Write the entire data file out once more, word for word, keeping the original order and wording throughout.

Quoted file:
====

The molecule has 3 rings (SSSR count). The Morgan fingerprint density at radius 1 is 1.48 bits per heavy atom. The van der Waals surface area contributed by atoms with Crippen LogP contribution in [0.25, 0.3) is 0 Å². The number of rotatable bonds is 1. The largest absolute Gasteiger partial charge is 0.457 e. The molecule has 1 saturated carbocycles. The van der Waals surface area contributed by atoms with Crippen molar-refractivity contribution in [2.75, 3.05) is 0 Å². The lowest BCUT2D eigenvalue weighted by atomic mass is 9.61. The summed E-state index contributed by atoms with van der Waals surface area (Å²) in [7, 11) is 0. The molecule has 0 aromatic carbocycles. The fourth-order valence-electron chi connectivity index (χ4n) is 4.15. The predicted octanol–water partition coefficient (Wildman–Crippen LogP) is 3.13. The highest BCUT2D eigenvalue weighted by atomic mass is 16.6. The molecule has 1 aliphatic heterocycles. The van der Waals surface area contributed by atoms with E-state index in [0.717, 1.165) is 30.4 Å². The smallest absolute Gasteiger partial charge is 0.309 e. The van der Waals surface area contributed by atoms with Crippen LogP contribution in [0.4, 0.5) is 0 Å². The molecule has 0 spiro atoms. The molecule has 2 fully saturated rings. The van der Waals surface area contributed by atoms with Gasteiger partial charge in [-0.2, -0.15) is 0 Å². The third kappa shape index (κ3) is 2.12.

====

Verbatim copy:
The molecule has 3 rings (SSSR count). The Morgan fingerprint density at radius 1 is 1.48 bits per heavy atom. The van der Waals surface area contributed by atoms with Crippen LogP contribution in [0.25, 0.3) is 0 Å². The number of rotatable bonds is 1. The largest absolute Gasteiger partial charge is 0.457 e. The molecule has 1 saturated carbocycles. The van der Waals surface area contributed by atoms with Crippen molar-refractivity contribution in [2.75, 3.05) is 0 Å². The lowest BCUT2D eigenvalue weighted by atomic mass is 9.61. The summed E-state index contributed by atoms with van der Waals surface area (Å²) in [7, 11) is 0. The molecule has 0 aromatic carbocycles. The fourth-order valence-electron chi connectivity index (χ4n) is 4.15. The predicted octanol–water partition coefficient (Wildman–Crippen LogP) is 3.13. The highest BCUT2D eigenvalue weighted by atomic mass is 16.6. The molecule has 1 aliphatic heterocycles. The van der Waals surface area contributed by atoms with E-state index in [0.717, 1.165) is 30.4 Å². The smallest absolute Gasteiger partial charge is 0.309 e. The van der Waals surface area contributed by atoms with Crippen LogP contribution in [0.4, 0.5) is 0 Å². The molecule has 0 spiro atoms. The molecule has 2 fully saturated rings. The van der Waals surface area contributed by atoms with Gasteiger partial charge in [-0.2, -0.15) is 0 Å². The third kappa shape index (κ3) is 2.12.